Is Ed Ingram Turning A Corner?

Photo Credit: Kirby Lee-USA TODAY Sports

Minnesota Vikings general manager Kwesi Adofo-Mensah hasn’t exactly received a gold star — just yet — for his inaugural 2022 NFL Draft class. Following two different decisions to trade down on Day 1 and Day 2 of the draft — and within the division, no less — Minnesota’s trade partners appear to be having the last laugh. Granted, Detroit Lions wide receiver Jameson Williams has yet to play a snap in the NFL. But all signs point to him making his debut soon, as he’s returned to the practice field after recovering from a torn ACL last January. And the Green Bay Packers sure look like they landed a long-term WR1 in Christian Watson. Over the past three games, the former North Dakota State Bison receiver has 268 scrimmage yards and six touchdowns.

  • Vikings first-round pick Lewis Cine suffered a serious leg injury in Week 4 against the New Orleans Saints and was lost for the year.
  • Second-round pick Andrew Booth Jr. was also lost for the year, as the former Clemson cornerback recently underwent knee surgery.
  • Fourth-round pick Akayleb Evans looked promising in his first career start against the Buffalo Bills in Week 10, but he is making his way back after suffering a concussion in that game.

And although he’s been a starter from the jump, rookie second-round pick Ed Ingram has been Minnesota’s weakest link on offense so far. The former National Champion LSU Tiger right guard has served as the poster boy for Adofo-Mensah’s underwhelming draft class to this point. Ingram is dead last among NFL offensive linemen — by a fairly substantial margin — in pressures allowed with 44. The next-closest linemen have 35 pressures allowed. For additional context, Minnesota’s starting offensive line has collectively allowed 126 pressures through Week 12 — and Ingram is responsible for 34.9% of those.

Ingram was a four-year starter at LSU and was named Second Team All-SEC last season. Making matters even more complicated, Ingram was suspended for the 2018 season in Baton Rouge after he was indicted on sexual assault charges. Ingram’s off-the-field behavior will assuredly follow him for the rest of his playing career. But today, we’re going to keep the focus on Ingram’s abilities as a football player.

After getting worked — most notably by future Hall of Famer J.J. Watt — in Week 8 by allowing a season-high seven pressures and two sacks on the day, Ingram struggled again in Week 10 against the Bills. He matched his season-high of seven pressures allowed and was responsible for yet another season-high with six hurries allowed.

Although the offensive line as a whole was embarrassed at home against the Dallas Cowboys in Week 11, Ingram only allowed three pressures (and a sack) on 37 pass-blocking opportunities. And against one of the best fronts in the NFL, he had his best day as a pro against the New England Patriots last week on Thanksgiving night. On 39 pass-blocking opportunities in Week 12, Ingram allowed a season-best one pressure and didn’t give up a sack. Granted, the NFL’s sack leader, Matt Judon, beat him badly when the versatile edge rusher moved inside to be isolated on the rookie, which required Ingram to be penalized for an obvious holding call.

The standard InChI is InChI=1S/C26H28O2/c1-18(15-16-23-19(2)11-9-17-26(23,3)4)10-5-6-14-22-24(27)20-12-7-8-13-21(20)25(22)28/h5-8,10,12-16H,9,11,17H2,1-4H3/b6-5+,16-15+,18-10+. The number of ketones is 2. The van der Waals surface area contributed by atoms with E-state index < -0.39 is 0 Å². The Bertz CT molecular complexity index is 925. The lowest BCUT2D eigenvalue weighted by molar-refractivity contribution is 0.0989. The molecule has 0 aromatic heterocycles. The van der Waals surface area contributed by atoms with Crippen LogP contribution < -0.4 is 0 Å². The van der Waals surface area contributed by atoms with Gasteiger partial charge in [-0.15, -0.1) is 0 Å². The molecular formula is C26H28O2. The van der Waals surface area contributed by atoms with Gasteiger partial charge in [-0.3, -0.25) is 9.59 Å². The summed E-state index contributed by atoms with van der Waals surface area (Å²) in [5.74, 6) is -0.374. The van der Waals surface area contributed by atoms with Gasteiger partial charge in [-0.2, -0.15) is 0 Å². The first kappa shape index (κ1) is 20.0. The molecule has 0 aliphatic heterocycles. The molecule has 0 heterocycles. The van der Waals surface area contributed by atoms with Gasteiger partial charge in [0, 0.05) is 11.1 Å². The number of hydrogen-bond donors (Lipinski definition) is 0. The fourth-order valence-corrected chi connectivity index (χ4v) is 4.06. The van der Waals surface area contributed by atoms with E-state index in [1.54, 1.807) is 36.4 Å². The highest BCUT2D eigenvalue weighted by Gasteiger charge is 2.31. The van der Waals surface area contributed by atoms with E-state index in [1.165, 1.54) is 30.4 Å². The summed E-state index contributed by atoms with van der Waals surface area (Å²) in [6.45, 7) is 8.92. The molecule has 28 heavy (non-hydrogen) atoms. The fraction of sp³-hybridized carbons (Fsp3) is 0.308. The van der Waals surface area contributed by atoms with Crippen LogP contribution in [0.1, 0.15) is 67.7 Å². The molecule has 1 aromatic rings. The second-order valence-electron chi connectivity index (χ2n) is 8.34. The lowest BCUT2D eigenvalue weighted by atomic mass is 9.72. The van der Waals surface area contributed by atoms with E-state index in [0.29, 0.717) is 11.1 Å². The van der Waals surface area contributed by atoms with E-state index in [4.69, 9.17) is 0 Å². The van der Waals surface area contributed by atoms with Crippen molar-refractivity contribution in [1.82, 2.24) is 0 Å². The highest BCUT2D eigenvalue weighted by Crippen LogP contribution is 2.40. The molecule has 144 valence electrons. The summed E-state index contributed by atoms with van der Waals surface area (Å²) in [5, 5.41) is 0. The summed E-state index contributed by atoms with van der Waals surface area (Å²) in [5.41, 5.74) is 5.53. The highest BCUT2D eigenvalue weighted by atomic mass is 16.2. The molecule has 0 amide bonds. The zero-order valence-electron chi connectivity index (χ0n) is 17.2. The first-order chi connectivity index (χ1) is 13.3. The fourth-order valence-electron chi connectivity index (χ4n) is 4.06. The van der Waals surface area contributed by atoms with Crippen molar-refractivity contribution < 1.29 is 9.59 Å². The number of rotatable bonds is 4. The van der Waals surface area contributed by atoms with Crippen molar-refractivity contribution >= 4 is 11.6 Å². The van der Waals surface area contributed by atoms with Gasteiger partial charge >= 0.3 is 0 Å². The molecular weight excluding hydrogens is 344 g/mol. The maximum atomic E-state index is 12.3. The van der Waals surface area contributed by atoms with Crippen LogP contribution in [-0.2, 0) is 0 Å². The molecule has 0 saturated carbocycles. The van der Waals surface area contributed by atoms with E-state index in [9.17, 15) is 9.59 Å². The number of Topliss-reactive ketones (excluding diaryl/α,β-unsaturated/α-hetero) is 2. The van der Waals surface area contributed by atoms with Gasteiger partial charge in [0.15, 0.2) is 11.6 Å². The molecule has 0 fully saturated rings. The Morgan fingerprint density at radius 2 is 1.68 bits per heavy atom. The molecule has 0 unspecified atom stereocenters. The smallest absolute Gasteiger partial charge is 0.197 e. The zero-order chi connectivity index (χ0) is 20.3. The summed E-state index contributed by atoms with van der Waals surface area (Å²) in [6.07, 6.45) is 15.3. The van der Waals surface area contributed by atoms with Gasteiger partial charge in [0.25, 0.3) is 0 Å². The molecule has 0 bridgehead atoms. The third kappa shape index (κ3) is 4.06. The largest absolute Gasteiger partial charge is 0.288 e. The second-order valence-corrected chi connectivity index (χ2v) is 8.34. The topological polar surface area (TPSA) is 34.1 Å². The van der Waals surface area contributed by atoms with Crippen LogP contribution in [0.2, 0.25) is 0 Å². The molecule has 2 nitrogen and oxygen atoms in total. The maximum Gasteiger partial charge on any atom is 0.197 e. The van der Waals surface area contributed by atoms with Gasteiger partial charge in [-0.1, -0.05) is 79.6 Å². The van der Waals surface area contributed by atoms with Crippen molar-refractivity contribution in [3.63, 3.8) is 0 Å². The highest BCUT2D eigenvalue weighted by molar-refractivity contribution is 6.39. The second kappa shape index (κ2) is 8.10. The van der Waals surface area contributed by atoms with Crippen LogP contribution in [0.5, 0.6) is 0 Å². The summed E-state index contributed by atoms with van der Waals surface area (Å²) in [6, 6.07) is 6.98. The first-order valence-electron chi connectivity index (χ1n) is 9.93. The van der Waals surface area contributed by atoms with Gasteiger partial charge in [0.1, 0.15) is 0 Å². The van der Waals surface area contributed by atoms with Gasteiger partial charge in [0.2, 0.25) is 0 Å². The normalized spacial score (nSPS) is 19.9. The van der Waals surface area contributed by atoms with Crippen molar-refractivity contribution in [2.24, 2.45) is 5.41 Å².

Pro Football Focus awarded Ingram with his best pass-blocking grade of the year (72.8) last week. Don’t look now, but over the past two games, Ingram has allowed a respectable pressure rate of 5.3%. For context, he’s allowing a league-worst 9.0% pressure rate on the year.

Is the lightbulb finally coming on for Ingram as the Vikings embark on the home stretch with the calendar turning to December?

We’re about to find out on Sunday against the New York Jets. Although potential Pro Bowl defensive tackle Quinnen Williams spends a vast majority of his time this season going to work against left guards (good luck, Ezra Cleveland), Jets head coach and defensive whiz Robert Saleh doesn’t hesitate to move Williams around to create advantageous matchups for his defense. Of Williams’ 488 snaps this season, 73.6% have come against left guards. Will Ingram maintain his stellar play over the past two games and hold up against Williams on the roughly quarter of his snaps when he’s playing elsewhere than his usual defensive right tackle spot?

On the year, Williams has nine sacks (according to PFF), which is second-most among all NFL interior defensive linemen. He also ranks seventh throughout all interior defensive linemen with 38 pressures.

When Ingram isn’t matching up against Williams, he’ll be squaring off against Sheldon Rankins. He was cleared to play Friday morning after being sidelined since Week 9 with an elbow injury. According to PFF, Rankins has a 7.6% pressure rate and three sacks on the year. Rankins’ pressure rate is above the league average for interior defensive linemen, meaning that Ingram will undoubtedly have his hands full going against both of New York’s defensive tackles.

If we had to put a number on what a successful day against the Jets looks like for Ingram, it would be three or fewer pressures allowed and zero sacks. And it’s certainly reasonable to expect three or fewer pressures, as Ingram has recorded that in three out of his past four games. The progress Ingram has demonstrated in those four games is noteworthy because the Vikings have been forced to block some of the best fronts throughout the league in Washington, Buffalo, Dallas, and New England.

It hasn’t been pretty this year, but Ingram’s play of late has suggested that this weakness could soon turn into a strength for Minnesota’s offensive line.

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